Michael discovers from a British engineer how the leaning tower of Pisa was rescued from near collapse. In Carrara, he finds out how the marble used by Michelangelo is still quarried today and is invited to chip away at a contemporary sculpture. In Bologna, he embarks on a doomed search for spaghetti bolognese - until a cookery teacher takes pity on him and shows him how to make a much more authentic tagliatelle al ragu.

Following in the footsteps of Bradshaw's travellers, Michael explores the cradle of the Renaissance through Edwardian eyes but learns in Florence that the tourists' 'Italietta' was far removed from the new Italy envisaged by the futurists of the time. Heading north to Gargnano, Michael discovers the romantic hideaway of one of Britain's most famous writers, DH Lawrence, whose affair with his professor's wife scandalised his home country. Michael ends his journey in futuristic style with a high-speed boat trip across Lake Garda.


SAT 00:10 Top of the Pops (m000kjmk)
Simon Mayo presents the pop chart programme, first broadcast on 16 November 1989 and featuring 808 State, Lisa Stansfield and Inner City.


SAT 00:45 Top of the Pops (m000kjmm)
Jakki Brambles and Jenny Powell present the pop chart programme, first broadcast on 23 November 1989 and featuring Big Fun, Fine Young Cannibals and The Stone Roses.


SAT 01:15 This Farming Life (b074b536)
[Repeat of broadcast at 19:00 today]


SAT 02:15 Earth's Natural Wonders (b09s8dkg)
[Repeat of broadcast at 20:00 today]



SUNDAY 05 JULY 2020

SUN 19:00 The Hidden Wilds of the Motorway (m000kjm9)
Is there a wild side to Britain’s busiest road? Author and naturalist Helen Macdonald embarks on a clockwise loop around London’s orbital motorway - searching for hidden wildness and natural beauty within the sight and sound of the M25. Along her journey, Helen encounters the remarkable people, plants and animals living above, beside and beneath the motorway, and delves into the controversial history of the UK’s longest and least-loved bypass.

The M25 has been part of Britain’s landscape for nearly 35 years, so how has the natural world adapted to the motorway carving a path through its environment? Starting just south of the Thames at Kent’s Junction 1, Helen explores the woodland that lines the first 40 miles of the M25. In a first sign of how animals’ lives are shaped by the man-made world, great tits are changing the pitch of their calls in order to be heard above the roar of the road. But humans have often been less willing to adapt to the M25’s noisy presence.

The village of Shoreham won a battle to divert the motorway, thanks to the landscape paintings of 19th-century artist Samuel Palmer. Palmer’s paintings are highly prized today for their pre-impressionistic style and their idyllic visions of a benign countryside. Although Palmer’s vision was at odds with the harsher reality for farmworkers of the time, 20th-century locals leveraged their emotive value to save Shoreham’s valley and re-route the motorway through nearby woods.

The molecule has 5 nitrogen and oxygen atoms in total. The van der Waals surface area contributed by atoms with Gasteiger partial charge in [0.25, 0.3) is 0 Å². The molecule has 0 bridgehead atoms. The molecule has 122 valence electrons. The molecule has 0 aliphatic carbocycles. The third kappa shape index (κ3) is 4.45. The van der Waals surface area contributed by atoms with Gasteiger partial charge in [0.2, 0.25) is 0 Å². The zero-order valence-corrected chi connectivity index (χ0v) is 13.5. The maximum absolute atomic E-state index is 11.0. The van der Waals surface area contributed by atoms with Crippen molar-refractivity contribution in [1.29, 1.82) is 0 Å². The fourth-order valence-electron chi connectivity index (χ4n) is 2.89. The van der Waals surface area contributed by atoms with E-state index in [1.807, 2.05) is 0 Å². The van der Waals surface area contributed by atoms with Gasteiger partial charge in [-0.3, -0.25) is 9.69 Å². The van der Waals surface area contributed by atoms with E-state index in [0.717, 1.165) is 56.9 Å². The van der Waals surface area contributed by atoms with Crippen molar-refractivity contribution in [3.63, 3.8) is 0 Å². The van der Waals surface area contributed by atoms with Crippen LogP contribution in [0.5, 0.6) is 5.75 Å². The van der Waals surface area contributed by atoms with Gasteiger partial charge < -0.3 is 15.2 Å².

Autumn rains trigger fungi to emerge into the roadside woodland. One species, Neurospora, offers a potential solution to our congested highways. Neurospora’s mobile DNA flows smoothly around an incredibly complex network of fungal freeways. Scientists are trying to figure out the fungi’s secret, in the hope of one day inspiring more robust transport networks.

The western arc of the motorway crosses a watery world of rivers and canals. Helen dives into the serene spaces created in gaps between the motorway and the waterways. Local author JG Ballard was obsessed with the hidden spaces around our urban infrastructure, using them as settings for his dystopian novels. Where the M25 crosses the river Thames, Helen searches for plant life on the damp concrete beneath the motorway. Mosses are often overlooked, but Natural History Museum botanist Dr Silvia Pressel reveals that the drought-resistant properties of these primitive plants are key to how plants made their move from water to the uninhabitable rocky land. This huge leap 500 million years ago paved the way for all of today’s land plants and the mammals that rely on them.

The final watercourse Helen explores is the river Chess, one of only 200 chalk streams in the world, 85% of which are in southern England. This crystal-clear waterway passes right beneath the motorway through a tiny non-descript culvert. In early winter, female brown trout dig their nests right by the motorway in the gravel of the riverbed - a ritual unchanged for millions of years.

The motorway’s northern arc is defined by grasslands where Helen discovers foxes and kestrels in the verges beside the motorway. At Rothamsted Research Station, she discovers why this unfertilized environment is such a special place for wildlife, in contrast to the less diverse cropland beyond.

At Waltham Abbey in Essex, Helen reveals an incredible world lurking in the rubble of what was once Britain's largest gunpowder factory, where the wild has reclaimed the land. Just beyond this derelict landscape lies Epping Forest, home to 500 fallow deer. The motorway presents a huge potential hazard to the animals whilst they are distracted by the autumn rut. Luckily, the deer have worked out how to cross the motorway safely via a little-used farm bridge.

In the final eastern quarter, Helen finds industrial wastelands being reclaimed by nature. The co-ordinated acrobatic display of a flock of lapwing inspires Helen to meet a team of Cambridge University computer scientists. They are using animal swarm-inspired rules to programme fleets of robot cars, showing how, by co-operating with each other, they are able to avoid traffic jams. This semi-autonomous technology could soon be applied to our own road vehicles, allowing our motor cars to self-organise the solutions to potential snarl-ups. By borrowing simple principles from swarming animals, everyone will get home faster.